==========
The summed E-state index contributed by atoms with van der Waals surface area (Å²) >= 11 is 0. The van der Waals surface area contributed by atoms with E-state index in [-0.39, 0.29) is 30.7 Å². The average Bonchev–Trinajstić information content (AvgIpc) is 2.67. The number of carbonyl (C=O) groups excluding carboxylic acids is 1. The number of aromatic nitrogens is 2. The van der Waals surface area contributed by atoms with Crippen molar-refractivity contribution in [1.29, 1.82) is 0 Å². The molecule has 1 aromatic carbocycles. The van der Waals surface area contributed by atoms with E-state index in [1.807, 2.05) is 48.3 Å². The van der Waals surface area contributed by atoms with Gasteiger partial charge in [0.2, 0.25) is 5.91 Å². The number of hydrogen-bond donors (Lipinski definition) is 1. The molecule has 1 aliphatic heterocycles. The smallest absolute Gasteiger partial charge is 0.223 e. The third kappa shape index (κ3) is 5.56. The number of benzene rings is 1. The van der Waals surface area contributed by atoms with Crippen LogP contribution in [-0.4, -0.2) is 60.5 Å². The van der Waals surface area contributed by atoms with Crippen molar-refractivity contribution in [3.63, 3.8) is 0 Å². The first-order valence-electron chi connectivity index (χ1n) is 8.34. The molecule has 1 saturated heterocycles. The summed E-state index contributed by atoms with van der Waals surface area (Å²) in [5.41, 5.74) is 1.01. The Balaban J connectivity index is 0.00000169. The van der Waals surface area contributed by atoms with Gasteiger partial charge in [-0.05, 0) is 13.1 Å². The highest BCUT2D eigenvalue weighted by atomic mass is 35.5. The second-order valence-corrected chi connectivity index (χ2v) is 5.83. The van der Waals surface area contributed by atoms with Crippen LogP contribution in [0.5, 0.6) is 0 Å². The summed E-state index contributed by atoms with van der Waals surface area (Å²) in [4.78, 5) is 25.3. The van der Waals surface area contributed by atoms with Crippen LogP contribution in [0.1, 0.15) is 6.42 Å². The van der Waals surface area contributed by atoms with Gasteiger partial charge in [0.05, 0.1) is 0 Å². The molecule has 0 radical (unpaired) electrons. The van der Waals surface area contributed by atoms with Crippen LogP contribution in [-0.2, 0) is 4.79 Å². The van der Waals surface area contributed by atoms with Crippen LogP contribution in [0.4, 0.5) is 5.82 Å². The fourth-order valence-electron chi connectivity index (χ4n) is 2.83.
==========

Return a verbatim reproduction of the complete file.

The summed E-state index contributed by atoms with van der Waals surface area (Å²) >= 11 is 0. The van der Waals surface area contributed by atoms with E-state index in [-0.39, 0.29) is 30.7 Å². The average Bonchev–Trinajstić information content (AvgIpc) is 2.67. The number of carbonyl (C=O) groups excluding carboxylic acids is 1. The number of aromatic nitrogens is 2. The van der Waals surface area contributed by atoms with Crippen molar-refractivity contribution in [1.29, 1.82) is 0 Å². The molecule has 1 aromatic carbocycles. The van der Waals surface area contributed by atoms with E-state index in [1.807, 2.05) is 48.3 Å². The van der Waals surface area contributed by atoms with Gasteiger partial charge in [0.2, 0.25) is 5.91 Å². The number of hydrogen-bond donors (Lipinski definition) is 1. The molecule has 1 aliphatic heterocycles. The smallest absolute Gasteiger partial charge is 0.223 e. The third kappa shape index (κ3) is 5.56. The number of benzene rings is 1. The van der Waals surface area contributed by atoms with Crippen LogP contribution in [-0.4, -0.2) is 60.5 Å². The van der Waals surface area contributed by atoms with Crippen molar-refractivity contribution in [3.63, 3.8) is 0 Å². The first-order valence-electron chi connectivity index (χ1n) is 8.34. The molecule has 1 saturated heterocycles. The summed E-state index contributed by atoms with van der Waals surface area (Å²) in [5.41, 5.74) is 1.01. The Balaban J connectivity index is 0.00000169. The van der Waals surface area contributed by atoms with Gasteiger partial charge in [-0.05, 0) is 13.1 Å². The highest BCUT2D eigenvalue weighted by atomic mass is 35.5. The second-order valence-corrected chi connectivity index (χ2v) is 5.83. The van der Waals surface area contributed by atoms with Crippen LogP contribution in [0.5, 0.6) is 0 Å². The summed E-state index contributed by atoms with van der Waals surface area (Å²) in [4.78, 5) is 25.3. The van der Waals surface area contributed by atoms with Crippen LogP contribution in [0.1, 0.15) is 6.42 Å². The van der Waals surface area contributed by atoms with Gasteiger partial charge in [0.05, 0.1) is 0 Å². The molecule has 0 radical (unpaired) electrons. The van der Waals surface area contributed by atoms with Crippen LogP contribution in [-0.2, 0) is 4.79 Å². The van der Waals surface area contributed by atoms with Crippen LogP contribution in [0.4, 0.5) is 5.82 Å². The fourth-order valence-electron chi connectivity index (χ4n) is 2.83.